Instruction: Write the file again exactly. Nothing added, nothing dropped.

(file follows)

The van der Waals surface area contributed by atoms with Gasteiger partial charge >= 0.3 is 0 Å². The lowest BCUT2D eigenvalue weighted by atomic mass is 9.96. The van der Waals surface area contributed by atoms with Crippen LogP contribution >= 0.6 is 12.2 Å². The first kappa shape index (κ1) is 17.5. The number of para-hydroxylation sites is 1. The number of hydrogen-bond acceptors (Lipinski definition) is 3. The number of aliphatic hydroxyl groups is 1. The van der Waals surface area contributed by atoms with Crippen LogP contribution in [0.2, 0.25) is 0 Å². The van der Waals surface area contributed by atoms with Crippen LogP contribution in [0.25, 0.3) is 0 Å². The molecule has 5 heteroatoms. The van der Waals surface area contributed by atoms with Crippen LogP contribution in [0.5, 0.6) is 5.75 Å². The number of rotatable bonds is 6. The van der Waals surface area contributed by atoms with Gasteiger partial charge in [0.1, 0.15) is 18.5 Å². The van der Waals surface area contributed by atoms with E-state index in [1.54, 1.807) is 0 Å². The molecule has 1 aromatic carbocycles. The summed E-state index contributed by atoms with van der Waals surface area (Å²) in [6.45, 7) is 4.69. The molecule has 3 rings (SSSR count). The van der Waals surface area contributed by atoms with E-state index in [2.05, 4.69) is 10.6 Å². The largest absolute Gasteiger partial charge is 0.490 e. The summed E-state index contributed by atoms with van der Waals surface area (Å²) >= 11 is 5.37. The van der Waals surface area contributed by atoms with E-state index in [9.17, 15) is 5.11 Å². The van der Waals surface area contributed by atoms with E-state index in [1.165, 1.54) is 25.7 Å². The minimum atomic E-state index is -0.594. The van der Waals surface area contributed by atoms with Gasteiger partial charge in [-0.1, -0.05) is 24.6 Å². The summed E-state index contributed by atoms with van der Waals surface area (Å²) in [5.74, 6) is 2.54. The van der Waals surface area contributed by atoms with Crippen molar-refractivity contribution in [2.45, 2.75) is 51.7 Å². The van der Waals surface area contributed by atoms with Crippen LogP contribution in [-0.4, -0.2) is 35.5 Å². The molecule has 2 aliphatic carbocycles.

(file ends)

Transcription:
The van der Waals surface area contributed by atoms with Gasteiger partial charge >= 0.3 is 0 Å². The lowest BCUT2D eigenvalue weighted by atomic mass is 9.96. The van der Waals surface area contributed by atoms with Crippen LogP contribution >= 0.6 is 12.2 Å². The first kappa shape index (κ1) is 17.5. The number of para-hydroxylation sites is 1. The number of hydrogen-bond acceptors (Lipinski definition) is 3. The number of aliphatic hydroxyl groups is 1. The van der Waals surface area contributed by atoms with Crippen LogP contribution in [0.2, 0.25) is 0 Å². The van der Waals surface area contributed by atoms with Crippen LogP contribution in [0.25, 0.3) is 0 Å². The molecule has 5 heteroatoms. The van der Waals surface area contributed by atoms with Crippen LogP contribution in [0.5, 0.6) is 5.75 Å². The number of rotatable bonds is 6. The van der Waals surface area contributed by atoms with Gasteiger partial charge in [0.1, 0.15) is 18.5 Å². The van der Waals surface area contributed by atoms with E-state index in [1.54, 1.807) is 0 Å². The molecule has 1 aromatic carbocycles. The summed E-state index contributed by atoms with van der Waals surface area (Å²) in [6.45, 7) is 4.69. The molecule has 3 rings (SSSR count). The van der Waals surface area contributed by atoms with E-state index in [2.05, 4.69) is 10.6 Å². The largest absolute Gasteiger partial charge is 0.490 e. The summed E-state index contributed by atoms with van der Waals surface area (Å²) >= 11 is 5.37. The van der Waals surface area contributed by atoms with E-state index in [9.17, 15) is 5.11 Å². The van der Waals surface area contributed by atoms with E-state index in [1.165, 1.54) is 25.7 Å². The minimum atomic E-state index is -0.594. The van der Waals surface area contributed by atoms with Gasteiger partial charge in [-0.1, -0.05) is 24.6 Å². The summed E-state index contributed by atoms with van der Waals surface area (Å²) in [5.74, 6) is 2.54. The van der Waals surface area contributed by atoms with Crippen molar-refractivity contribution in [2.45, 2.75) is 51.7 Å². The van der Waals surface area contributed by atoms with Crippen LogP contribution in [-0.4, -0.2) is 35.5 Å². The molecule has 2 aliphatic carbocycles.